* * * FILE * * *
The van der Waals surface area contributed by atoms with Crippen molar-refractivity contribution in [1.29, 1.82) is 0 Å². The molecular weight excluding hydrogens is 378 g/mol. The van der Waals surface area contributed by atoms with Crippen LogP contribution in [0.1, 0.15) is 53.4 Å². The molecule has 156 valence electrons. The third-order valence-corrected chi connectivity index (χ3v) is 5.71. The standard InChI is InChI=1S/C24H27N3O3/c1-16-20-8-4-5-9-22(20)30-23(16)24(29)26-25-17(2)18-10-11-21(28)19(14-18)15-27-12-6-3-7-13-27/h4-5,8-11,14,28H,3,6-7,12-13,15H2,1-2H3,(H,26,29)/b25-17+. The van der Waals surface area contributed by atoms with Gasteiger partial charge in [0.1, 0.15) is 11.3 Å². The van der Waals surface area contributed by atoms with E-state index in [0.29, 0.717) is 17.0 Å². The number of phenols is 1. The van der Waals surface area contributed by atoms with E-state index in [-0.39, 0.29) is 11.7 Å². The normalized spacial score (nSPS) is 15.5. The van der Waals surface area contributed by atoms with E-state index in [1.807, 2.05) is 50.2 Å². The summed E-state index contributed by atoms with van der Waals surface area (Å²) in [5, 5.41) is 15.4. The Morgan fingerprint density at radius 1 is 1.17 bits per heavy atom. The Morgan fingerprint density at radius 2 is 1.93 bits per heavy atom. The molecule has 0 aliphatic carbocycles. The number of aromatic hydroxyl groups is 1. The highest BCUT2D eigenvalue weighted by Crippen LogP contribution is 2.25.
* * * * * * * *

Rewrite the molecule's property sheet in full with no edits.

The van der Waals surface area contributed by atoms with Crippen molar-refractivity contribution in [1.29, 1.82) is 0 Å². The molecular weight excluding hydrogens is 378 g/mol. The van der Waals surface area contributed by atoms with Crippen LogP contribution in [0.1, 0.15) is 53.4 Å². The molecule has 156 valence electrons. The third-order valence-corrected chi connectivity index (χ3v) is 5.71. The standard InChI is InChI=1S/C24H27N3O3/c1-16-20-8-4-5-9-22(20)30-23(16)24(29)26-25-17(2)18-10-11-21(28)19(14-18)15-27-12-6-3-7-13-27/h4-5,8-11,14,28H,3,6-7,12-13,15H2,1-2H3,(H,26,29)/b25-17+. The van der Waals surface area contributed by atoms with Gasteiger partial charge in [0.1, 0.15) is 11.3 Å². The van der Waals surface area contributed by atoms with E-state index in [0.29, 0.717) is 17.0 Å². The number of phenols is 1. The van der Waals surface area contributed by atoms with E-state index in [-0.39, 0.29) is 11.7 Å². The normalized spacial score (nSPS) is 15.5. The van der Waals surface area contributed by atoms with E-state index in [1.807, 2.05) is 50.2 Å². The summed E-state index contributed by atoms with van der Waals surface area (Å²) in [5, 5.41) is 15.4. The Morgan fingerprint density at radius 1 is 1.17 bits per heavy atom. The Morgan fingerprint density at radius 2 is 1.93 bits per heavy atom. The molecule has 0 aliphatic carbocycles. The number of aromatic hydroxyl groups is 1. The highest BCUT2D eigenvalue weighted by Crippen LogP contribution is 2.25.